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A Conversation with Christopher Landau, U.S. Ambassador to Mexico

Landau emphasizes the unique relationship between the U.S and Mexico at Duke webinar

Christopher Landau, U.S. Ambassador to Mexico
Christopher Landau, U.S. Ambassador to Mexico

When Christopher Landau was offered a judgeship by the U.S. administration in 2019, he said he’d rather be ambassador to Mexico.

The son of a career foreign service officer who served as a U.S. ambassador, Christopher Landau lived in Spain, Paraguay, Chile and Venezuela before he even went to college. He was appointed as ambassador to Mexico after 20 years practicing law in Washington D.C.

“What makes the U.S. relationship with Mexico so unique,” Landau said, “is that with a lot of countries in the world the relationship is focused maybe on one overriding issue, or maybe a couple. The relationship with Mexico is unique in just the incredibly broad spectrum that it covers.”

Landau joined Patrick Duddy, director of the Center for Latin American and Caribbean Studies (CLACS) and retired U.S. ambassador, and Giovanni Zanalda, director of the Duke Center for International and Global Studies (DUCIGS), for a conversation about diplomacy and the state of the U.S./Mexico relationship.

The webinar was the second in the series “A Conversation with the Ambassador,” part of DUCIGS/Rethinking Diplomacy program (RDP). The first installment was a conversation with Mexican Ambassador to the U.S., Martha Bárcena Coqui. The RDP is supported by a grant from the Josiah Charles Trent Memorial Foundation Endowment Fund.  This event was organized in partnership with the Duke Center for Latin American and Caribbean Studies (CLACS), and the Duke Program in American Grand Strategy (AGS.)  

Here are excerpts from Landau's remarks:


“In the last couple of years, we started to see a very new migratory phenomenon, which is people from third countries transiting through Mexico to go to the United States in very large numbers. … For Mexico, it has meant some reevaluation of the migratory phenomenon where traditionally, they've been very pro-migrant, because they've been thinking of their own paisanos who come to the States, but now all of a sudden when people are springing up from all over the world and entering Mexico illegally, there's a kind of a profound rethinking afoot here in Mexico about this phenomenon. So, it is fair to say that this issue has loomed very large in our bilateral relationship and certainly during the pandemic, especially because that added a whole new public health dimension to the situation.”

“We've reached an agreement with the Mexicans that they will enforce their own migration laws and help persuade these very large numbers of people.  At the end of the day, we've got to work together to try to create systems for Mexicans to come work in the United States legally, in so far as there are jobs that otherwise would go unfilled. … Illegal migration, the migrants have a very tough time, a very dangerous journey through Mexico and then they are subject to exploitation in the United States, so I'd certainly like to see a return to the Bracero Program of the 50s and early 60s.”


“Both NAFTA and now the USMCA created a useful framework that have allowed trade to flourish.”

“There were some structural problems with NAFTA and it’s certainly gotten outdated over 25 years… It is a good thing to take another look at these kinds of treaties and certainly NAFTA did not include labor protections… Mexico has now in its own domestic law as well as in its treaty obligation, agreed to certain labor reforms that are going to hopefully level the playing field, in terms of real collective bargaining and labor rights and allowing union activity to flourish here. …These agreements are good signal that the US and Mexico are on the same team, and Canada.”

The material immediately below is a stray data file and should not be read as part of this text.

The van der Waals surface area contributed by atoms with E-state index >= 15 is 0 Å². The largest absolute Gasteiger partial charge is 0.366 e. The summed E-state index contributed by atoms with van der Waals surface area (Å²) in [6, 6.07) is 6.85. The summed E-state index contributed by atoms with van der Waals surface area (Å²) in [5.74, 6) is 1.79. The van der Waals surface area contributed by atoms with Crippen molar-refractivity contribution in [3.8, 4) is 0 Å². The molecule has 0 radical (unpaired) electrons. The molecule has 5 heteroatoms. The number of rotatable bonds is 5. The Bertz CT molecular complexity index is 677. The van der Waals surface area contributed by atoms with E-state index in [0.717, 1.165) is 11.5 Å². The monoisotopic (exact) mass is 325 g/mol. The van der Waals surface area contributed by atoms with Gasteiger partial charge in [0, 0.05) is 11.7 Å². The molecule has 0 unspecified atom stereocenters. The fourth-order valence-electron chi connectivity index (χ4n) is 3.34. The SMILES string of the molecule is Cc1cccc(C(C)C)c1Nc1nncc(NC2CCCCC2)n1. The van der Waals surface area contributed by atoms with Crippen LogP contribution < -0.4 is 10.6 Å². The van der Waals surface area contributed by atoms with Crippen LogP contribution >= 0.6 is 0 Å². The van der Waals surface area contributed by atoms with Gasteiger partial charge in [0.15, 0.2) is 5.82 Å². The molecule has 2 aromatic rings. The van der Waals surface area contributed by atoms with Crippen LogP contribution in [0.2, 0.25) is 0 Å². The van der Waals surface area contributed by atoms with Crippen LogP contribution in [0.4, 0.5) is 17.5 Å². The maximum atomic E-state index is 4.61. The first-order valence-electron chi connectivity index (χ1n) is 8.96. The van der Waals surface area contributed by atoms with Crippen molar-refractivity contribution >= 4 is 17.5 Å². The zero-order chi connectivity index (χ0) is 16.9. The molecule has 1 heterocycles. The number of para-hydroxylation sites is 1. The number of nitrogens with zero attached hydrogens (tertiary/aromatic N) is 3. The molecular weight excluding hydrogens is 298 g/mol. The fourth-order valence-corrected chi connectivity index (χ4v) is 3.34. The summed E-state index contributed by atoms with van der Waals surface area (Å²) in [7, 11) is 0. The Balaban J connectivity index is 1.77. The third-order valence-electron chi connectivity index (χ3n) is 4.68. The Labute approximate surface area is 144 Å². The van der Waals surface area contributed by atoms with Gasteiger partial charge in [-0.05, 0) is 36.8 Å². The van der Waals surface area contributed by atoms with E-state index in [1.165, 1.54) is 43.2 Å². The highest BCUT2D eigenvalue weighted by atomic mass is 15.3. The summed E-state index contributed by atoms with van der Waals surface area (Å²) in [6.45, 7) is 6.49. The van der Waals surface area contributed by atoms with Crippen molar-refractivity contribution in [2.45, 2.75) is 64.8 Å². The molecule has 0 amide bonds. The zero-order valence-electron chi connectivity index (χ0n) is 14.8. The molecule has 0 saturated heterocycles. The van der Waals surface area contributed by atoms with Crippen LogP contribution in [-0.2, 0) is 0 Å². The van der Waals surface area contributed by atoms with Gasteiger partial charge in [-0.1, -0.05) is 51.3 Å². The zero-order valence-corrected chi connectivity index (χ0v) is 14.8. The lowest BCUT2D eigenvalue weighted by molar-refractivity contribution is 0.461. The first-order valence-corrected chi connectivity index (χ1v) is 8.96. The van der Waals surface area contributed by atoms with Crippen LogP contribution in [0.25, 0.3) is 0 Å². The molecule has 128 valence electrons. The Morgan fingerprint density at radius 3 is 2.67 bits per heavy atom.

“There are always going to be trade frictions… NAFTA and now the USMCA create a framework, at least to resolve investment disputes which should make investment flow in both directions.”

“...(B)oth the President of Mexico, López Obrador and our President Trump were kind of open skeptics of NAFTA, that they both came around and ultimately, they tightened it up and they fixed it quite a bit. But at the end of the day, they didn't jettison it and that was a real prospect. And it's a testament to the strength of this economic relationship that's been created.”


“Both migration and security are issues where we really share the challenges with Mexico and that neither side of the border can solve the problem by itself. So that the answer to migration has to be on the U.S. side, just as much as the Mexican side. That's equally true for security.”

“…(T)hese are very sophisticated cartels and they control not an unsubstantial part of Mexico as a practical matter. By the same token, what is the source of their power? It's the money and the arms that they're getting from our country. And so, it's one of these challenges that really is a two-way street. Mexico can't solve it all alone. And, that's also something that we have to work on our side of the border, reducing demand for these drugs, reducing the flow of firearms to Mexico.”


“I think as Mexico has really opened up politically over the last 20 years, there have been a lot of changes in that and particularly with President López Obrador coming into office, a year and a half ago, a lot of traditional assumptions about Mexico and its foreign policy, no longer hold true and they're no longer knee jerk against the U.S. and international fora by any means. To the contrary, it's fair to say that President López Obrador puts a very high value on a good relationship with the United States for a number of domestic, political and international reasons. So, Mexican foreign policy is certainly quite independent of the United States.”


Watch the full webinar: